Intel X299, codenamed "Basin Falls", is a Platform Controller Hub (PCH) designed and manufactured by Intel, targeted at the high-end desktop (HEDT or enthusiast) segment of the Intel product lineup.
The Intel X58 (codenamed Tylersburg) is an Intel chip designed to connect Intel processors with Intel QuickPath Interconnect (QPI) interface to peripheral devices.
Intel X99, codenamed "Wellsburg", is a Platform Controller Hub (PCH) designed and manufactured by Intel, targeted at the high-end desktop (HEDT) and enthusiast segments of the Intel product lineup.
Itanium is a family of 64-bit Intel microprocessors that implement the Intel Itanium architecture (formerly called IA-64).
Ivy Bridge is the codename for the "third generation" of the Intel Core processors (Core i7, i5, i3).
The K computer named for the Japanese word, meaning 10 quadrillion (1016)See Japanese numbers is a supercomputer manufactured by Fujitsu, currently installed at the Riken Advanced Institute for Computational Science campus in Kobe, Hyōgo Prefecture, Japan.
Kaby Lake is an Intel codename for a processor microarchitecture Intel announced on August 30, 2016.
Kentsfield is the code name of the first Intel desktop quad core CPU branded Core 2 (and Xeon for lower-end servers and workstations), released on November 2, 2006.
The land grid array (LGA) is a type of surface-mount packaging for integrated circuits (ICs) that is notable for having the pins on the socket (when a socket is used) rather than the integrated circuit.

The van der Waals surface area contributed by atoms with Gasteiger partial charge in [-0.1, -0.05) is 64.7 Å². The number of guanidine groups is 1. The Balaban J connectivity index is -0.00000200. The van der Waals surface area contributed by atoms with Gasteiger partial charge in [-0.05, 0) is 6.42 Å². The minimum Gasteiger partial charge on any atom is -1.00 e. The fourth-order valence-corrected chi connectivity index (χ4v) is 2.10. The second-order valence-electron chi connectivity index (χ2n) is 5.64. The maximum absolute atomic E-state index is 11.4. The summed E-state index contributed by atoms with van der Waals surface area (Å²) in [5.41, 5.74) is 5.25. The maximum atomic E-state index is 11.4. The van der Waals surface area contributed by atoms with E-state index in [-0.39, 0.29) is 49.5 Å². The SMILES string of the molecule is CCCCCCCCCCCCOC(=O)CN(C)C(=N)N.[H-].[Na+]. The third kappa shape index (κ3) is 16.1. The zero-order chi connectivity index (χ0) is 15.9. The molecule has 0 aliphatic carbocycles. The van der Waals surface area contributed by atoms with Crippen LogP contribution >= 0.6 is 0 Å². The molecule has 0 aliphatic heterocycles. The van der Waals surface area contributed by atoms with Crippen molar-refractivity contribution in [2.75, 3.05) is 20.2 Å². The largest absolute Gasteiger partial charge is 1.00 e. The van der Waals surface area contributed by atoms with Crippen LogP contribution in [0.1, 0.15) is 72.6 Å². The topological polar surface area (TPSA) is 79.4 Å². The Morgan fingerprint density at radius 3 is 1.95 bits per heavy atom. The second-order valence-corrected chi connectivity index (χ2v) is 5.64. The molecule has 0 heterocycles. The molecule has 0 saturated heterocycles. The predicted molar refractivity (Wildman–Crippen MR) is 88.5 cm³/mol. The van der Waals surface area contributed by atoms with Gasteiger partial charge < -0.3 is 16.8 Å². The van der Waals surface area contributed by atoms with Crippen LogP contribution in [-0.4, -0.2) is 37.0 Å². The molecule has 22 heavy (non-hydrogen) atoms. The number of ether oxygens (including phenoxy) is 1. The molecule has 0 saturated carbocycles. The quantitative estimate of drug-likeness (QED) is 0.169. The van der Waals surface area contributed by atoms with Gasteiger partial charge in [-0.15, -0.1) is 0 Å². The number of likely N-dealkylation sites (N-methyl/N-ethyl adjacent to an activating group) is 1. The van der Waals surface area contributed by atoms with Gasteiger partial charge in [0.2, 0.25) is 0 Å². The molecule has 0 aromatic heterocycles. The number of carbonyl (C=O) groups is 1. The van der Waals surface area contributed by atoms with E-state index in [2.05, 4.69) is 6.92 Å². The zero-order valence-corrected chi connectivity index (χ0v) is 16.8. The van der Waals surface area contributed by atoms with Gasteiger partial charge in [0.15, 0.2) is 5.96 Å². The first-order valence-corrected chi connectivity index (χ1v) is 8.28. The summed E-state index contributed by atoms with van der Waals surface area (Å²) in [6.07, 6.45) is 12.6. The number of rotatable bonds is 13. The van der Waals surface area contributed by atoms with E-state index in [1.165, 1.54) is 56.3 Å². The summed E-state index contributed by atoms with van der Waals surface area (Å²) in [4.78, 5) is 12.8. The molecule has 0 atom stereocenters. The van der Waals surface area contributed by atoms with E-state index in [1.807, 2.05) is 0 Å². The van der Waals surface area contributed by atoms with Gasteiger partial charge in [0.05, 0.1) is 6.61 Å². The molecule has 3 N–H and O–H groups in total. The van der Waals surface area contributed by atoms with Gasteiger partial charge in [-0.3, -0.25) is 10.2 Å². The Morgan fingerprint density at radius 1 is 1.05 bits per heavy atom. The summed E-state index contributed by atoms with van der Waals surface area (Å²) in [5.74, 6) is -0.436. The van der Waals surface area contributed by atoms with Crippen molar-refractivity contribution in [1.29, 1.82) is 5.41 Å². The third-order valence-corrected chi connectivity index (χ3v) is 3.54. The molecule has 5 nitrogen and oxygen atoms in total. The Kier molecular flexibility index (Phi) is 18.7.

Lawrence Livermore National Laboratory (LLNL) is an American federal research facility in Livermore, California, United States, founded by the University of California, Berkeley in 1952.
LGA 1150, also known as Socket H3, is a microprocessor socket used by Intel's central processing units (CPUs) built on the Haswell microarchitecture.
LGA 1155, also called Socket H2, is a socket used for Intel microprocessors based on Sandy Bridge(2k) and Ivy Bridge(3k) microarchitectures.
LGA 1156, also known as Socket H or H1, is an Intel desktop CPU socket.
LGA 1356 (Land Grid Array with 1356 pins), also called Socket B2, is an Intel microprocessor socket released in Q1 2012 for the two processor (2P) segment of the server market.
LGA 1366, also known as Socket B, is an Intel CPU socket.
LGA 1567 or Socket LS, is a CPU socket used for the high-end server segment.
LGA 2011, also called Socket R, is a CPU socket by Intel.
LGA 2066, also called Socket R4, is a CPU socket by Intel that debuted with Skylake-X, Kaby Lake-X and Cascade Lake-X processors in June 2017 and 2018.
LGA 3647 (Socket P) is an Intel microprocessor compatible socket used by Xeon Phi x200 ("Knights Landing").
LGA 771, also known as Socket J, is a CPU interface introduced by Intel in 2006.
LGA 775, also known as Socket T, is an Intel desktop CPU socket.
The following is a list of Intel Core i5 brand microprocessors.
The following is a list of Intel Core i7 brand microprocessors.
This generational list of Intel processors attempts to present all of Intel's processors from the pioneering 4-bit 4004 (1971) to the present high-end offerings, which include the 64-bit Itanium 2 (2002), Intel Core i9, and Xeon E3 and E5 series processors (2015).
Lockstep systems are fault-tolerant computer systems that run the same set of operations at the same time in parallel.
The Mac Pro is a series of workstation and server computers designed, manufactured and sold by Apple Inc. since 2006.
In computing, Machine Check Architecture (MCA) is an Intel mechanism in which the CPU reports hardware errors to the operating system.
A machine-check exception (MCE) is a type of computer hardware error that occurs when a computer's central processing unit detects a hardware problem.